Jennifer Shkabatur, Fellow at the Berkman Center for Internet Society at Harvard University, discusses her new paper, “Transparency With(out) Accountability: The Effects of the Internet on the Administrative State. Shkabatur begins by discussing the focus of her paper, a critical look at open government initiatives. Shkabatur believes promises of transparency in government fall short and do not promote accountability. She then discusses innovations in accountability facilitated by the Internet, which she divides into three categories: mandatory transparency, discretionary transparency, and involuntary transparency. Shkabatur then sets forth types of reforms that she believes would improve government transparency. According to Shkabatur, context and details on agency processes are necessary along with details about how an agency performs various tasks.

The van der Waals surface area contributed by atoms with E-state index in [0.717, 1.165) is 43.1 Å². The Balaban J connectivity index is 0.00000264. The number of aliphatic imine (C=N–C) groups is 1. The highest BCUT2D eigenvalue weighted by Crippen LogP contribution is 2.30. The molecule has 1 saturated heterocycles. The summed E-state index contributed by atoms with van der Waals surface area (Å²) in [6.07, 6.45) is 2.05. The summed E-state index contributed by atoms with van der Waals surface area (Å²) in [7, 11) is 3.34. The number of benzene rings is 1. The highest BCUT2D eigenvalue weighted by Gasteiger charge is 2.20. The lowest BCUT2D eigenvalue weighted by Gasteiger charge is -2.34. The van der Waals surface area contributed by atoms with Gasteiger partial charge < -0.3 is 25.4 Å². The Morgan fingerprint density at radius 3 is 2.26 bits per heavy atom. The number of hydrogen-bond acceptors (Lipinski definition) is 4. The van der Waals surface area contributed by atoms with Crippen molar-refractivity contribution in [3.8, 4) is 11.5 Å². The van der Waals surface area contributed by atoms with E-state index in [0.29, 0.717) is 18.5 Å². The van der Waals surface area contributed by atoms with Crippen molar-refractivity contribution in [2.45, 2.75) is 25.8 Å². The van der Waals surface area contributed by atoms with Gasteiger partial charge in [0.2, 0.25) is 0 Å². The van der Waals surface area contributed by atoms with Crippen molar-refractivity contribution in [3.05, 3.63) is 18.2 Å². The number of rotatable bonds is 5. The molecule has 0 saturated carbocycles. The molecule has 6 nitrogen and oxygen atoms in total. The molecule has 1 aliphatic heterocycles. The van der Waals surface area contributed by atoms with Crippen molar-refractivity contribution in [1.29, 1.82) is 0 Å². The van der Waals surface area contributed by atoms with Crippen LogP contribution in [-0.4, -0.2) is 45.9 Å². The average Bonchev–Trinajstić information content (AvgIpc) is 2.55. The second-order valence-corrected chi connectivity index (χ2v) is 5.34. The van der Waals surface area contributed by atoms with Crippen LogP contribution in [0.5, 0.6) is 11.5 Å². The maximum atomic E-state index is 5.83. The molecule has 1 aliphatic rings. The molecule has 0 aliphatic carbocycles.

- Transparency With(out) Accountability, by Shkabatur
- “Transparency Through Technology: Evaluating Federal Open Government Efforts”, Mercatus.org
- “The Power of Open Government”, Brookings Institute